Interview with Andrea Diniz

Andrea Diniz

Associate Professor
Pharmacy Department
State University of Maringa, BZ


This month we hear from Andrea Diniz, professor at the Pharmacy department of the State University of Maringa, Brazil. Andrea will present at the Congress in the Immunosuppressive Drugs Symposium on Monday morning, sharing work that looks at important interactions with anti-infectives in transplant patients.

With this post we close our series of interviews with Brazilian colleagues: a big thank you to Andrea, Marina AntunesRafael Linden and Rafael Linaro.

A reminder to Young Scientists: don’t miss the YS Night Out on Sunday, and the YS Symposium on Monday afternoon (the speakers are excellent, and include yours truly, Samiksha and Tomoyuki).

Looking forward to seeing you all very soon in Foz do Iguassu!


Can you tell us a little bit about your respective roles? What is a typical day like for you?

I am a pharmacist and I have been working with pharmacokinetic modelling and simulation since the year 2000, although my research group has a background in preclinical research. I collaborate with Elza Kimura (Clinical Research Center, State University of Maringá) and Bibiana Verlindo de Araújo (Federal University of Rio Grande do Sul) and their respective research groups.

A typical day starts with meeting students (Masters and PhD candidates), followed by teaching and administrative commitments. In addition to professional commitments, I am a mum and take care of my home and family. I juggle these with personal interests including guitar, choir, gym, as well as oriental medicine and philosophy: I recently completed acupuncture training.

Is there anything that is done at your centre that you would consider innovative?

I consider pharmacometrics an innovative field, per se. We work in collaboration with Brazilian and International research groups, as well as with Pharmaceutical companies.

Our current focus is on antiepileptic drugs for paediatrics, applying novel tools for computational simulation, as Physiologically Based Pharmacokinetic Modelling (PBPK) and Populational Pharmacokinetic Modeling (PopPK). We are looking at dosing regimen prescribed to neonates.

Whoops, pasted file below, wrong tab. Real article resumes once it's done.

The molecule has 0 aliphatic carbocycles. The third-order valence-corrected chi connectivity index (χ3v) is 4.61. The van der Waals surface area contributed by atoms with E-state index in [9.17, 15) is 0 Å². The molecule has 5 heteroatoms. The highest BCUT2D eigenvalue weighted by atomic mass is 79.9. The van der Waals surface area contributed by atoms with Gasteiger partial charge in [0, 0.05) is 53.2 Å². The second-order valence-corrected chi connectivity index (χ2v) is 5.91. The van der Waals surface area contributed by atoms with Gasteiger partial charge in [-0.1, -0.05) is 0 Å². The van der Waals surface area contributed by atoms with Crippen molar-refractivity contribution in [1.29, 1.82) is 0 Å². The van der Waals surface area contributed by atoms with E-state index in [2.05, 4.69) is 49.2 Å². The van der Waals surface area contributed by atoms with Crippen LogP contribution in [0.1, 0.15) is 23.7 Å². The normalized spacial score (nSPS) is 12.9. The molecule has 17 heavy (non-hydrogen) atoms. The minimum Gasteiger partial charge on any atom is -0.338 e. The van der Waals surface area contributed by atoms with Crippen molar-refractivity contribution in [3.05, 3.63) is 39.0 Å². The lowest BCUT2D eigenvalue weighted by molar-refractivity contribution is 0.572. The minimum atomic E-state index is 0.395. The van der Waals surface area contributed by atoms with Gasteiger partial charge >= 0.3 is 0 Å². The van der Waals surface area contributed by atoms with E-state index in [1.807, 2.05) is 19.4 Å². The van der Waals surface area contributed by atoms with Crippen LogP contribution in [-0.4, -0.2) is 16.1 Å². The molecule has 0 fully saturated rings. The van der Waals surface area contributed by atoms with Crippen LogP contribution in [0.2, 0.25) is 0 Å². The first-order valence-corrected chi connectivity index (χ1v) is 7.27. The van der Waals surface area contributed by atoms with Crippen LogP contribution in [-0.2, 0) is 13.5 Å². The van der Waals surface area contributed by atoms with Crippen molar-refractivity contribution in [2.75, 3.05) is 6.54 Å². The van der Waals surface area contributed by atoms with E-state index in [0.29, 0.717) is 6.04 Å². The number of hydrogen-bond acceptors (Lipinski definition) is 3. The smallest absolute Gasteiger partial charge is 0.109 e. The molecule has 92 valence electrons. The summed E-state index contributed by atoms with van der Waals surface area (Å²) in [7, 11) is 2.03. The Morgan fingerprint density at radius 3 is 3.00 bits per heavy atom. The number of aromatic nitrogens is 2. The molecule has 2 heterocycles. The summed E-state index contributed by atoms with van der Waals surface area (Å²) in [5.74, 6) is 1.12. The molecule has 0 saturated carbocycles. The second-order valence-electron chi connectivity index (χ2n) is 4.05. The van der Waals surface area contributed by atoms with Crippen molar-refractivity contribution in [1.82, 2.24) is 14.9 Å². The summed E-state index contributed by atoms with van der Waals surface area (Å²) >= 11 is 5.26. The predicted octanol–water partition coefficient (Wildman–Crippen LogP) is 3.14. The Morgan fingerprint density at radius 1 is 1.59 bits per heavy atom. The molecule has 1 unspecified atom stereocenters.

With Bibiana Verlindo Araujo, we work with immunosupressant drugs and their interaction with antibiotics.

What technological innovations have entered into use during your career that have permitted a change, or evolution, in practice?

Pharmacometrics is a field born from innovations in statistical concepts and computational tools, permitting a novel point of view concerning routine drug administration, and approaches of data analysis in Clinical Pharmacology. For me, learning to code (R, NONMEM) has opened a word of opportunities. As a pharmacist these challenges have transformed the way I think and my approach to research.

How did you become interested in your area of expertise?

Since I was an undergraduate student, I was drawn to TDM. At that time in Brazil – the 1990’s – this field was almost utopic and not applied in clinical practice. I persisted and commenced work in pharmacokinetics in 1998 by way of a Masters, eventually receiving training in statistics and computational approaches applied to clinical pharmacology, TDM and pharmacokinetics.

Is there anything that you’ve seen or heard about recently and thought “I’d like to incorporate that idea at my center”?

Everything I read.

What sort of research do you have on the horizon that you think might influence clinical practice in the future?

Computational simulations. Pharmacometrics works with modelling and simulation of pharmacokinetic and pharmacodynamic data, as well models of disease progression. Connecting these models allow researchers to simulate systemic exposure of new drugs or in novel clinical protocols, for a specific population.

These simulations are shared between Academia, Surveillance Agencies and Pharmaceutical Companies in the process of drug approval. However, data obtained from clinical practice are more significant, and can be used to refine comprehension about physiopathology, pharmacology and mathematical model. This interaction allows clinicians and researchers to make more assertive decisions in clinical practice.

What do you consider is the future for TDM and CT? What are you excited about? What are the challenges we face?

In my opinion, the future for TDM and CT is connected to advances in analytical and computational tools. Faster methods to quantify drugs in blood or other tissues can improve our comprehension, and allow clinicians to make more rapid decisions.

TDM and CT are areas that require human resources with vast training and skills: analytical, clinical and computational, pharmacokinetic. I believe that preparation of human resources, and in sufficient numbers, is the biggest challenge we face in the short term.


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Andrea Diniz